Some people have to discover their interests; others have no choice but to follow them. Jacob Joseph Lefkowitz Brooks has been a member of the Boiling Point staff since the first semester of his freshman year. He soon found a love for journalism and became the paper’s Arts & Culture editor the next semester, moving on to Features editor in his sophomore year. As a junior, Jacob is now the Community Editor and a member of the BP's Editorial Board. Jacob is an avid moviegoer as well as a diehard fan of the Toronto Blue Jays and Raptors.
Psalms and slow singing soften a day of broken hearts after Pittsburgh shooting
November 1, 2018
Everyone had heard about how they died on the news. But on Monday morning, the Shalhevet community took time to appreciate the victims of the mass synagogue shooting in Pittsburgh as kedoshim — holy ones.
Last Saturday, the Jewish world was shocked as word spread of the shooting at the Tree of Life synagogue in Pittsburgh. A citywide vigil was held Sunday night in Westwood, as in other cities around the U.S.
Monday was the first day back at school. Responding to the tragedy, first period classes were replaced by a schoolwide gathering in the gym at 8 a.m. Instead of sitting on chairs as at Town Hall, all 256 Shalhevet students sat on the floor to reflect and honor the 11 victims..
After starting off talkative, the tightly bunched-up crowd became almost silent as speeches began. Many students wore blue, “to honor the memory of the victims, and stand together in solidarity against anti-semitism,” as requested by senior Kira Faerstein of the fashion club on Schoology the night before.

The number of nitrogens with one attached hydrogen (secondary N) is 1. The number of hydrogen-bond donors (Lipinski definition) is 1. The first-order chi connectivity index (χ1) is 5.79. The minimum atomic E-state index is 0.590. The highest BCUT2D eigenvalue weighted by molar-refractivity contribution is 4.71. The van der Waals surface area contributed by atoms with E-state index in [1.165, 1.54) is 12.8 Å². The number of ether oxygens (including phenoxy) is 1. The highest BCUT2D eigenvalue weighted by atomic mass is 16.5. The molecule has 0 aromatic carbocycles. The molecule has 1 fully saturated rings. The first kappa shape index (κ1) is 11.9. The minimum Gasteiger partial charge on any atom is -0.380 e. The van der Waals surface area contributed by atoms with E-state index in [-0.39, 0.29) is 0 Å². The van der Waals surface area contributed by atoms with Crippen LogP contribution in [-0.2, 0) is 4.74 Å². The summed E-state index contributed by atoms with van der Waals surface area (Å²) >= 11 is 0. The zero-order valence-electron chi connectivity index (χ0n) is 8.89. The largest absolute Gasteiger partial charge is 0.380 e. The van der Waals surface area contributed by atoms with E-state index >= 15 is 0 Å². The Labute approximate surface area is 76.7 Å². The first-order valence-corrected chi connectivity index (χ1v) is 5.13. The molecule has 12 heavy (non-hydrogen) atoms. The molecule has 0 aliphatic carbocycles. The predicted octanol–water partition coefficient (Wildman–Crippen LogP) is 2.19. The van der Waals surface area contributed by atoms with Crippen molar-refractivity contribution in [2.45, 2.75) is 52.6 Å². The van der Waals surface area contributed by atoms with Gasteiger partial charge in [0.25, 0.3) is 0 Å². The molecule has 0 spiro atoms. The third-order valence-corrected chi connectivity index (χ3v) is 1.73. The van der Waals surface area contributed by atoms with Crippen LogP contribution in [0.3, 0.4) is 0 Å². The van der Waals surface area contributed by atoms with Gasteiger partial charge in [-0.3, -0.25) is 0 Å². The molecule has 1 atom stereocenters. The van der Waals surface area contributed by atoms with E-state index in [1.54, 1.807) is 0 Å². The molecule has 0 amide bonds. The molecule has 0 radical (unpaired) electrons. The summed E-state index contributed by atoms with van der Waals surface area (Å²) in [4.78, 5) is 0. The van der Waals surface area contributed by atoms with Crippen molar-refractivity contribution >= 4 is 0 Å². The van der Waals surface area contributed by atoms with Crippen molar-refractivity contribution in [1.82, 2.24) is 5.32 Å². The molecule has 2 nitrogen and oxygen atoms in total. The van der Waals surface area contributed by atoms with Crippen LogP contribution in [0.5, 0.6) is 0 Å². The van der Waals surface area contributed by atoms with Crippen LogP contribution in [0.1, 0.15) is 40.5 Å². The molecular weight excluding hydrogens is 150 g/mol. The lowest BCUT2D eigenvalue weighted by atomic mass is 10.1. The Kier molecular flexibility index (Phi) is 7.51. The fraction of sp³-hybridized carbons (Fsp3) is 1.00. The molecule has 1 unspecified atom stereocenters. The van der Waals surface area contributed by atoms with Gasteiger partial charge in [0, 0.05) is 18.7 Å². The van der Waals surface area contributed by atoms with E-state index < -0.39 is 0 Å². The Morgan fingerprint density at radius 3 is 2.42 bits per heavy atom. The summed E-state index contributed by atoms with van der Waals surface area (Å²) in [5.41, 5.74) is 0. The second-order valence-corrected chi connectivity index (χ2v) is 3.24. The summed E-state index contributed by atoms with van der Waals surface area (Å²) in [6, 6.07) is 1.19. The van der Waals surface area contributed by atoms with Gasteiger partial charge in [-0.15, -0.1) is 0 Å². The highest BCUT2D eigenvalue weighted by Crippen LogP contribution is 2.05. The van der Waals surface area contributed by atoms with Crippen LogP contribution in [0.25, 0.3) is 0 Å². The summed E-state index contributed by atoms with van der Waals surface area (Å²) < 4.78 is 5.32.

The ceremony started with a speech by Yoetzet Atara Segal emphasising hatmadah, perseverance. Referring to news reports, she said that the victims were people who always came early to shul and were willing to help others, and that all members of the Shalhevet community should follow their example.
“Throughout the ceremony this morning,” Yoetzet Segal said, “as we reflect on what’s happening, let’s take into the rest of our days, let’s take into the rest of our lives this idea of constantly being there.”
Judaic Studies teacher Rabbi Abraham Lieberman spoke of the responsibility of everyone to improve the world.
“It starts literally b’einenu” — among ourselves — “how we deal with each other, how we deal with our family, how we deal with broken hearts and people who need help,” said Rabbi Lieberman.
As he was mentioning the connection between the week’s Torah portion — parshat Chayei Sarah, where Abraham buries Sarah — and the burial of the Saturday’s victims, he caught himself.
“We should try not to refer to them as victims,” said Rabbi Lieberman. “They’re kedoshim. They’re holy people. Any Jew no matter what stature… a Jew that is killed because they are a Jew, that is a kedosh.”
Rabbi David Stein led the group in the recitation of tehillim (psalms) 20, 121 and 130, and students looked down at the sheets of text noting each word.
Then Choirhawks gave a slow and restrained performance of Acheinu, which was followed by the whole room singing the song in unison.
Then, to honor each victim individually, juniors Gaby Lasry and Caroline Edry spoke the victims’ names as 11 students each lit a candle. The candles were moved into the foyer for the rest of the day for everyone to see.
Rabbi Block then led the room in a slow shira –slow songs sung in unison — beginning with a guitar-accompanied version of Matisyahu’s “One Day” — quite different from the rousing Koolulam version of the song which was sung on the roof last year with drums, guitars and the whole school singing harmony.
Instead, Rabbi Block sat on the floor like the students, and simply played his guitar. The room sang all the words, including verses that had been left out last spring:
It’s not about win or lose
We all lose when they feed on the souls of the innocent
Blood drenched pavement
Keep on moving though the waters stay raging
The next song was “Esa Einai” — “I’ll lift my eyes to the mountains.” With 11 candles flickering on the table behind them, it wasn’t quite as loud as the usual slow shira, either. But it evoked the sadness and anger of the day, as well as the desire to rise stronger from the latest tragedy.